First Year Of Impact 2014
Sector Chemicals,Communities and Social Services/Policy,Manufacturing, including Industrial Biotechology
Impact Types Economic

 
Description BBSRC CASE DNA2.0
Amount £100,126 (GBP)
Funding ID BB/L016478/1 
Organisation Biotechnology and Biological Sciences Research Council (BBSRC) 
Sector Public
Country United Kingdom
Start 10/2014 
End 09/2018
 
Description FP7 Marie Curie IIF, GEO-HPA (ESR 625585): Development of a Sustainable Route to the Important Platform Chemical 3-Hydroxypropanoic Acid Using Synthetic Biology and a Geobacillus Chassis
Amount € 309,235 (EUR)
Funding ID PIIF-GA-2013-625585 
Organisation European Commission 
Sector Public
Country European Union (EU)
Start 01/2014 
End 12/2016
 
Description IB Catalyst Round 4 Early Stage Translation
Amount £514,000 (GBP)
Funding ID BB/N022718/1 
Organisation Biotechnology and Biological Sciences Research Council (BBSRC) 
Sector Public
Country United Kingdom
Start 05/2016 
End 04/2021
 
Description Mexican CONACYT Fellowship
Amount $25,000 (USD)
Funding ID 250294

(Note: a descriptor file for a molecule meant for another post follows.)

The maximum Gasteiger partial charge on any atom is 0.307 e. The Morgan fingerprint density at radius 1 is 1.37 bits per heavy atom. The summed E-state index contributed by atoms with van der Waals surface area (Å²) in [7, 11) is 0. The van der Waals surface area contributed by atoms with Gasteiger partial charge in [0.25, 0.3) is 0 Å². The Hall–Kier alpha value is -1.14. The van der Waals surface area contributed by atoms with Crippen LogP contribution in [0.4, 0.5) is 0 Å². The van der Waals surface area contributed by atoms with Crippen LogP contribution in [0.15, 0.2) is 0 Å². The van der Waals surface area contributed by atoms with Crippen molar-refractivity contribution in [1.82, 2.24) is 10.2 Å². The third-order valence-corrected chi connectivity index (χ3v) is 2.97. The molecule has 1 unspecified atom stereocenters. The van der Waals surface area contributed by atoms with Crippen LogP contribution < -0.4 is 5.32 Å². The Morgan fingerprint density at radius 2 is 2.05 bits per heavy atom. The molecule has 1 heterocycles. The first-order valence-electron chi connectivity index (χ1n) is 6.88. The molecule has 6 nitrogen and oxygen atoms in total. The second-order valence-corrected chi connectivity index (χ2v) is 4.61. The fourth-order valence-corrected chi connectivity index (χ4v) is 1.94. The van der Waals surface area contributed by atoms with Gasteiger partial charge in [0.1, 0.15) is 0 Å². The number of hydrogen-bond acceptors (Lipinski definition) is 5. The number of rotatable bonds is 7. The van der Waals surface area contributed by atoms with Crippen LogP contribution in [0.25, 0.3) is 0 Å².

Organisation National Council on Science and Technology (CONACYT) 
Sector Public
Country Mexico
Start 07/2015 
End 06/2016
 
Description SBRC & C1net Outreach Activity at The Secret Science Show, Nottingham 
Form Of Engagement Activity Participation in an activity, workshop or similar
Part Of Official Scheme? No
Geographic Reach Regional
Primary Audience Public/other audiences
Results and Impact "European Researchers' Night" celebrated its 10th anniversary this year. Led by an EU initiative, and taking place simultaneously in 280 cities across Europe on 25 September, this event gave anybody and everybody the opportunity to become a scientist for a day.
Nottingham's contribution was the much anticipated "Secret Science Show" at Wollaton Hall, and taking part were C1net members Louise Dynes and Dr Vinod Kumar. Together they gave a presentation and interactive demonstration on 'the power of microbes' explaining how microbes can turn unwanted substances into useful ones such as plastics and fuels. Dr Kumar also explained and demonstrated how a bioreactor worked. The audience of 86, with an ages range from 6 to 60 participated enthusiastically in the Q&A session and left with the message that only a very small percentage of bacteria are bad and that many are useful .
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Year(s) Of Engagement Activity 2015
URL http://englandevents.co.uk/nottingham-the-secret-science-show/407457